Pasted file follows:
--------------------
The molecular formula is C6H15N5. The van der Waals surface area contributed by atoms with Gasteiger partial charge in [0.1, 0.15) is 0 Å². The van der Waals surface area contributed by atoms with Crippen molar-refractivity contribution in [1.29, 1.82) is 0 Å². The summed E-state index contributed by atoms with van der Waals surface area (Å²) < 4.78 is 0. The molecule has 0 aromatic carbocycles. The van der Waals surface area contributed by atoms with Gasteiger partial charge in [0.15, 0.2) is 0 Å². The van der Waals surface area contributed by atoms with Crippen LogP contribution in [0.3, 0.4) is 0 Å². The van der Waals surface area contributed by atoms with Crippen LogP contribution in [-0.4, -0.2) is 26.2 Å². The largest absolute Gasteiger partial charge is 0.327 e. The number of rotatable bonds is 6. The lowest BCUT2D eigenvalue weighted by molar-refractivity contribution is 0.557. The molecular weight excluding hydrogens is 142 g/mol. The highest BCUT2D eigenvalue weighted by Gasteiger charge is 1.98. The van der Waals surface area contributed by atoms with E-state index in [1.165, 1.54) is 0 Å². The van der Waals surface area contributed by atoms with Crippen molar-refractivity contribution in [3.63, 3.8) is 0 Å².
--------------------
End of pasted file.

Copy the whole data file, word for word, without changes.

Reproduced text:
The molecular formula is C6H15N5. The van der Waals surface area contributed by atoms with Gasteiger partial charge in [0.1, 0.15) is 0 Å². The van der Waals surface area contributed by atoms with Crippen molar-refractivity contribution in [1.29, 1.82) is 0 Å². The summed E-state index contributed by atoms with van der Waals surface area (Å²) < 4.78 is 0. The molecule has 0 aromatic carbocycles. The van der Waals surface area contributed by atoms with Gasteiger partial charge in [0.15, 0.2) is 0 Å². The van der Waals surface area contributed by atoms with Crippen LogP contribution in [0.3, 0.4) is 0 Å². The van der Waals surface area contributed by atoms with Crippen LogP contribution in [-0.4, -0.2) is 26.2 Å². The largest absolute Gasteiger partial charge is 0.327 e. The number of rotatable bonds is 6. The lowest BCUT2D eigenvalue weighted by molar-refractivity contribution is 0.557. The molecular weight excluding hydrogens is 142 g/mol. The highest BCUT2D eigenvalue weighted by Gasteiger charge is 1.98. The van der Waals surface area contributed by atoms with E-state index in [1.165, 1.54) is 0 Å². The van der Waals surface area contributed by atoms with Crippen molar-refractivity contribution in [3.63, 3.8) is 0 Å².